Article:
I would like to thank the member for Madawaska—Restigouche for pointing out that although the current government boasts about having done great things for the forestry industry, it has actually done nothing. He and my NDP colleague talked mainly about sawmills.

Now, working in wood means using more than just 2x8s. How could a 250-foot structure—a structure much larger than this space—be built from 2x8s or 2x6s? You would glue lengths of wood together and nail together large wooden trusses. Often, lengths of wood from B.C. can be glued together to make laminated beams. This is engineered wood. These beams can be used to create huge spaces.

But I would like to come back to what the member for Lotbinière—Chutes-de-la-Chaudière said. He said shamelessly that domestic government contracts would not let us do that. He compares construction specifications to specifications for office paper or something you have to ask everyone to bid on.

How do you construct a new building or renovate an existing one? You determine the requirements and decide on the materials you want to use in the construction. That is what is done. If another parliament building like this one were built, we would say this one is in stone, so we want the new building to be built of stone. That is what we would say. We would not let the builders use what they want to build this parliament.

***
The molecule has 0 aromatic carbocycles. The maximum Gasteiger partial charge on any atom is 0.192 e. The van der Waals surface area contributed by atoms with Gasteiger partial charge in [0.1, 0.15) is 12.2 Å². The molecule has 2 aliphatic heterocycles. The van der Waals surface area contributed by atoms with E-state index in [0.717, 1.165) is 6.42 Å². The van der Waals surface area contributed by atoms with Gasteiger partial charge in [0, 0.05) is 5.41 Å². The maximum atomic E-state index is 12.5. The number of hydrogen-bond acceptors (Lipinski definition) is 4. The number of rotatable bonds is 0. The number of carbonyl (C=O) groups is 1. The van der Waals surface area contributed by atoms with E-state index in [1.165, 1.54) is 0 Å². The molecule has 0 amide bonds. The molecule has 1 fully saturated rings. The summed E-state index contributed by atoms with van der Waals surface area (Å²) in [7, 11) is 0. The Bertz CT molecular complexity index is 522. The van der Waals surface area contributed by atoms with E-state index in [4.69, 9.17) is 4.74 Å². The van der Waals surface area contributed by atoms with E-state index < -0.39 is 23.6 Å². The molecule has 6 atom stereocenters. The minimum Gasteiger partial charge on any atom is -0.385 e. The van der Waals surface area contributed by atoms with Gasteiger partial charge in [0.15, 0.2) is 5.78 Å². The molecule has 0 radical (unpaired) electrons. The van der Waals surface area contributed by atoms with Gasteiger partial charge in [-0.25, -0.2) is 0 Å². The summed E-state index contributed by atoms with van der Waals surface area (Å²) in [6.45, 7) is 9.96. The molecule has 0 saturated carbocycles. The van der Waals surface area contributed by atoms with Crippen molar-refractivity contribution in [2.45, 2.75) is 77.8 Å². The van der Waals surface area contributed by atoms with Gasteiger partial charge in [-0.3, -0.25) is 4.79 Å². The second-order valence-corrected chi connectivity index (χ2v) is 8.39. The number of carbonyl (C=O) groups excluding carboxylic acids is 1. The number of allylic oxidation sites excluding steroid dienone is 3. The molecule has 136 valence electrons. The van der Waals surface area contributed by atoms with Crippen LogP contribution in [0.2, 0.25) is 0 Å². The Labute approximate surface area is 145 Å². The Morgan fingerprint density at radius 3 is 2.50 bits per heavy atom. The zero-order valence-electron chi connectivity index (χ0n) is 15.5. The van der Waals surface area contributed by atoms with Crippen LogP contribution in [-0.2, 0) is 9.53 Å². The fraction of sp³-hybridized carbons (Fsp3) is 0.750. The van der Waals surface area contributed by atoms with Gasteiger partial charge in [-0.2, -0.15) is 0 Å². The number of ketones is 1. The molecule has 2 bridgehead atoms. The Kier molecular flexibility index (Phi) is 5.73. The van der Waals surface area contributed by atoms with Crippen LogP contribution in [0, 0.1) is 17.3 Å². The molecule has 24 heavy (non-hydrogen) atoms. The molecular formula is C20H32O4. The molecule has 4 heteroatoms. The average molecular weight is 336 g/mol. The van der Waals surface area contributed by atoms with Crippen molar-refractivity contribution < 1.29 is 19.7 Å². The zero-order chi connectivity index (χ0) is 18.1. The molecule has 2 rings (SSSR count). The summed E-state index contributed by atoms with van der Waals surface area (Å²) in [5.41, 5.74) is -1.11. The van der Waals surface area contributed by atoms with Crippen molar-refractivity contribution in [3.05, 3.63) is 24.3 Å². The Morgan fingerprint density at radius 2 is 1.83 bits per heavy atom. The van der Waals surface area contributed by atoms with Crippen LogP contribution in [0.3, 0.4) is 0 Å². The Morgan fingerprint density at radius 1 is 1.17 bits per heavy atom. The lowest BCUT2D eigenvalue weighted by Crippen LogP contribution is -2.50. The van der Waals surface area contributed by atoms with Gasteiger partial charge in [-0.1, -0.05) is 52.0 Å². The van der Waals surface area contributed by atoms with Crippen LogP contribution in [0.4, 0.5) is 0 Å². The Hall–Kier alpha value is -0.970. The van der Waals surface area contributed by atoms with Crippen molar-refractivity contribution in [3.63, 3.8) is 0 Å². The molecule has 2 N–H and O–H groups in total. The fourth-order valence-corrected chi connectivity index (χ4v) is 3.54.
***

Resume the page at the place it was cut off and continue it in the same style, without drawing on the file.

There are vinyls that can be glued to gypsum. No one would guess. The hon. member for Lotbinière—Chutes-de-la-Chaudière believes that buildings are constructed without indicating in the design phase what the walls and floors will be made of. Come on. When someone asks for carpeting, it is not vinyl they want, it is carpet, and they will specify they want carpet. Why would anyone not specify they want wood? Here, for instance, we see that someone specified that they want wood. That is why the galleries are made of wood. Otherwise, they would be made of concrete or steel, or some other material.

We are not against specifications, but that is how a building is built. He has probably never in his life seen how a building is constructed, if his absurd comments are any indication. It makes no sense.